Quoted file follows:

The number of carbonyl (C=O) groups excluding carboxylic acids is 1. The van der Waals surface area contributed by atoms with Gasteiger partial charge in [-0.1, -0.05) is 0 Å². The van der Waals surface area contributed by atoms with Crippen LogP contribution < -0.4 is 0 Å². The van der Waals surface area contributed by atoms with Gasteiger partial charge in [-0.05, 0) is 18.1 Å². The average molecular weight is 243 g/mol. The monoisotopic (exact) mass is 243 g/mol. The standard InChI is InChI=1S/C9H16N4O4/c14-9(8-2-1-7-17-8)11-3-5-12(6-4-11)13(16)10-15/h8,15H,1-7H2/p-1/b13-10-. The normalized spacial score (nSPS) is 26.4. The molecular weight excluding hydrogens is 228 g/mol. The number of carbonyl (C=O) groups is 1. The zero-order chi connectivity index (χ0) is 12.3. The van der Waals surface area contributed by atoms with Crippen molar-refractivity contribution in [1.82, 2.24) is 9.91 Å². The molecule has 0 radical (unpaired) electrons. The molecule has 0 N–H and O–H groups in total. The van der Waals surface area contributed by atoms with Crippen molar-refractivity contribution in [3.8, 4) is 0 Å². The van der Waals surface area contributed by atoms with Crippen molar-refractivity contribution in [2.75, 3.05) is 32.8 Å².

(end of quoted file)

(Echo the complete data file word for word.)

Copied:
The number of carbonyl (C=O) groups excluding carboxylic acids is 1. The van der Waals surface area contributed by atoms with Gasteiger partial charge in [-0.1, -0.05) is 0 Å². The van der Waals surface area contributed by atoms with Crippen LogP contribution < -0.4 is 0 Å². The van der Waals surface area contributed by atoms with Gasteiger partial charge in [-0.05, 0) is 18.1 Å². The average molecular weight is 243 g/mol. The monoisotopic (exact) mass is 243 g/mol. The standard InChI is InChI=1S/C9H16N4O4/c14-9(8-2-1-7-17-8)11-3-5-12(6-4-11)13(16)10-15/h8,15H,1-7H2/p-1/b13-10-. The normalized spacial score (nSPS) is 26.4. The molecular weight excluding hydrogens is 228 g/mol. The number of carbonyl (C=O) groups is 1. The zero-order chi connectivity index (χ0) is 12.3. The van der Waals surface area contributed by atoms with Crippen molar-refractivity contribution in [1.82, 2.24) is 9.91 Å². The molecule has 0 radical (unpaired) electrons. The molecule has 0 N–H and O–H groups in total. The van der Waals surface area contributed by atoms with Crippen molar-refractivity contribution in [3.8, 4) is 0 Å². The van der Waals surface area contributed by atoms with Crippen molar-refractivity contribution in [2.75, 3.05) is 32.8 Å².